If there could be only one thing that aligned IT and the business, it would be applications. They are the engine of almost any business process, enabling and empowering today's knowledge economy. The challenge for CIOs, of course, is choosing the right mix of technologies to easily capture, store, roll up, automate and secure information and process. Get these right, and you don't hear much about it; get these wrong, and you never stop hearing complaints.
Our special report on application development this month has at its core a key finding: that app dev was the most-cited strategic IT priority for CIO Decisions readers in 2007, according to a subscriber survey. That's likely because it's intrinsic to all three areas on the CIO's agenda -- cutting cost, increasing revenue and managing risk.
When we dug into this finding a little more, we learned that:
- "Application development" chiefly meant writing applications in-house or integrating existing applications, and Web services were involved almost half the time;
- The top three reasons for making app dev a priority were modernizing existing applications, computerizing manual processes and increasing the importance of e-commerce to the business;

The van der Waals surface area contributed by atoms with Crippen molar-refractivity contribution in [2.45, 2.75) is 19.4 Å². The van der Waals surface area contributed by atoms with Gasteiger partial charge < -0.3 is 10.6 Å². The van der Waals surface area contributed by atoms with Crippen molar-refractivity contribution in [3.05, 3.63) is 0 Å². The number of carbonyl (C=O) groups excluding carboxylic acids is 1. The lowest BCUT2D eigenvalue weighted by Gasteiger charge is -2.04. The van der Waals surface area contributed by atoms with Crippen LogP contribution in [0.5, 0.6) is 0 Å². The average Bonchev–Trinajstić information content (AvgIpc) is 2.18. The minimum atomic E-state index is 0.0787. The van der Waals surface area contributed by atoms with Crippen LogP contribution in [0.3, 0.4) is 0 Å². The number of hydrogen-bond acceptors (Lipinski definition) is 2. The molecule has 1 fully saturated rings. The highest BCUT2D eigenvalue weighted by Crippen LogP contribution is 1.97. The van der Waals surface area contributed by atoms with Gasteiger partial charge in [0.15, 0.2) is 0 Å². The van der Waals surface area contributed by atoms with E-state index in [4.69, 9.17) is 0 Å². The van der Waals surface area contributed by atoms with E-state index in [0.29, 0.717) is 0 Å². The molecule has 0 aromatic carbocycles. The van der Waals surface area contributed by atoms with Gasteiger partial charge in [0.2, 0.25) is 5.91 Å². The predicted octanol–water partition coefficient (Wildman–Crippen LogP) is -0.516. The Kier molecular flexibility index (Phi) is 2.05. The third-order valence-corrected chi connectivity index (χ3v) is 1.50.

- The types of applications most frequently cited were Web/intranet/e-commerce, industry-specific applications (such as those for retail, health care, manufacturing, etc.), and those related to order management or business processes;
- The number of projects on tap for 2007 ranged from two to 30, with the average being 10.4 and the median being six.
If these responses show the why and the what of development, our report, "The Best of Both Worlds," delves into how these applications are being built. As the headline implies, it's typically a combination of buying and building out from a core package, of blending pieces of applications in what's become known as a mashup. Restricting development to those core pieces or functions that provide truly strategic capabilities to the business is the way midmarket IT shops optimize both resources and their contribution to the business. Now that's alignment.
Anne McCrory is editorial director of CIO Decisions and the CIO Decisions conference. Write to her at email@example.com.